I know firsthand was life as an angry mom is like. I spent almost two years trying to control my temper and failing miserably. It took a confrontation with someone close to me for me to really take a good, hard look in the mirror and realize that the problem was bigger than me. My anger was out of control. I had turned into someone that I didn’t recognize and my family was suffering because of it.
Soon after that confrontation, my kids and I were in the doctor’s office because one of them was sick. After the check-up, as the doctor was getting ready to go I mentioned to him briefly that I’d been struggling with anger. I remember saying, “I’m not sad or depressed. Just really angry…all the time.” Having known us for quite a while (in fact he delivered my son), he gave me a prescription for an anti-depressant and wanted me to try it to see if it helped. I really wanted it to help. I wanted to be a good mom, a loving mom, and at the moment I felt an ogre.
Fast-forward a couple of years. I was no longer taking the anti-depressants and the anger was still an issue. One day, during an appointment with a med-student (I had gone in because my hands were swollen), she decided to check my thyroid levels because of some other symptoms that I described such as weight gain and exhaustion. It turned out that things that I assumed were part of a mom’s normal life (what mom isn’t over-tired? and many of us are still carrying around a little ‘baby fat’, right?) were actually a medical issue with my thyroid. I’m thrilled to tell you that after a year of treatment, I’m on my way to being “normal” again and the anger is no longer an issue.
For me, it was a medical condition. For other moms it can be postpartum issues, the after-effects of giving birth or a traumatic event in their lives that changes them from the fun-loving women they know themselves as to stressed-out, angry moms. If you relate to any of the above, read on for a few tips that can help you find help… and hope.
Get Help – The first step, of course, is to recognize that anger is something that you’re struggling with and that you may not be able to handle it on your own. This was a huge hurdle for me and looking back, I wish I had done it much sooner. Make an appointment to talk with someone you trust – a close friend, your pastor, a doctor, a counselor or someone else that can help you find the cause of your anger.
Make Sure They Hear You – I made the mistake of mentioning my anger to our family doctor at the end of an appointment for one of my kids. As a result, he didn’t have time to spend with me and because he trusted what I said – that anger was the only symptom I was aware of – he did went ahead and put me on Prozac instead of having me come back for a screening.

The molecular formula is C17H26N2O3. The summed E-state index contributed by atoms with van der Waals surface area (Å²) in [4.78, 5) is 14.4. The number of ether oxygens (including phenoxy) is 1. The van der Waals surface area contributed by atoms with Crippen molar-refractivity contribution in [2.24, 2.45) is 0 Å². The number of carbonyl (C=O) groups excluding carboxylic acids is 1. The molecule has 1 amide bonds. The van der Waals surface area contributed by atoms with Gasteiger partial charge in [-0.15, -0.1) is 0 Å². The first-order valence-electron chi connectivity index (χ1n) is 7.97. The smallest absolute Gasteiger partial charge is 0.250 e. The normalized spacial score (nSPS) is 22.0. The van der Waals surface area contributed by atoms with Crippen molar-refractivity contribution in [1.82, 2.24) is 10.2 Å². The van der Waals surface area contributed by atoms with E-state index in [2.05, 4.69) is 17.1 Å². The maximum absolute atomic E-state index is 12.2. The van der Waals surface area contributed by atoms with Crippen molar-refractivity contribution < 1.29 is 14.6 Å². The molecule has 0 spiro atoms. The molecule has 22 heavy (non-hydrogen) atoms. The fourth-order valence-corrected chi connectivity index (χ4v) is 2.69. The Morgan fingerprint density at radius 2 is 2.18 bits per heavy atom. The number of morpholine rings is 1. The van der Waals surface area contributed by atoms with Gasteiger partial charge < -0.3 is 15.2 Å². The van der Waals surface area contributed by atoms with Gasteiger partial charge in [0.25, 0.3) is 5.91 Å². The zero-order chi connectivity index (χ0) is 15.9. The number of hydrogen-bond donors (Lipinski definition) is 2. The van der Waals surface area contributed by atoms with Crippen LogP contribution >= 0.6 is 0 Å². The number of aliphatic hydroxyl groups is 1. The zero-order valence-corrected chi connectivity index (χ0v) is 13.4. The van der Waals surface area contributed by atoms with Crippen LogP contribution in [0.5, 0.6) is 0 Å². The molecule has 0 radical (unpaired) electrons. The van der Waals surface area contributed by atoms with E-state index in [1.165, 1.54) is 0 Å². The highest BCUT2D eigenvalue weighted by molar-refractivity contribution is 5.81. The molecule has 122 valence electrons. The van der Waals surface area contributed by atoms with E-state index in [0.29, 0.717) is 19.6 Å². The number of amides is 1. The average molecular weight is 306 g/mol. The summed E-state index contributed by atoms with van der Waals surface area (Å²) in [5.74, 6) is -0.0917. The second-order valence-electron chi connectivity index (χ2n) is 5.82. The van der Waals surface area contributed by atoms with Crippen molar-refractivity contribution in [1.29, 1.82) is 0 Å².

Don’t do what I did. Make an appointment for yourself. Go, sit down and explain what you’re feeling and experiencing. In my case it turned out to be something that Prozac couldn’t help with – my thyroid. At other times, the appointment I needed was with a counselor. Those are just as important, just as necessary, and just as helpful many times.
Take Care of Yourself -When you’re dealing with anger one of the best things that you can do is give yourself a break. Build some time into your schedule to take a long walk, a bath or something else that helps you unwind. If you need to vent, call a friend or even write it out on paper just to get some of the anger out of your system (be sure to throw the angry notes in the trash).
Be Honest With Yourself – Looking back I can see that I was caught up in the game of pretending that everything was fine instead of letting my friends in on the struggles I was having. I had to get to a place where I was forced to be honest – with myself, with God and with those around me. I can tell you firsthand that it was a huge relief – a burden lifted from my shoulders – when I was able to sit and tall honestly about what I was feeling.
Let People Help – Another mistake I made was thinking that I needed to be super-mom. That I needed to have it all together and be able to do it all. Over the last couple of years I’ve learned that it’s okay not to be good at everything and that it’s okay to let others help once in a while. And now I’m strong enough to be able to reach out and help others.
It took sickness for me to be able to let go of the standards I had been holding myself to. It took getting to the point that I could barely get out of bed for me to go and get help. I was angry and frustrated for so much longer than I needed to be because I wouldn’t let myself reach out for help. If you see yourself in any of the above, please, please email me or reach out to someone that you trust. Find hope today!
* Copyright Jill Hart 2021. A version of this article originally appeared on CWAHM in 2012.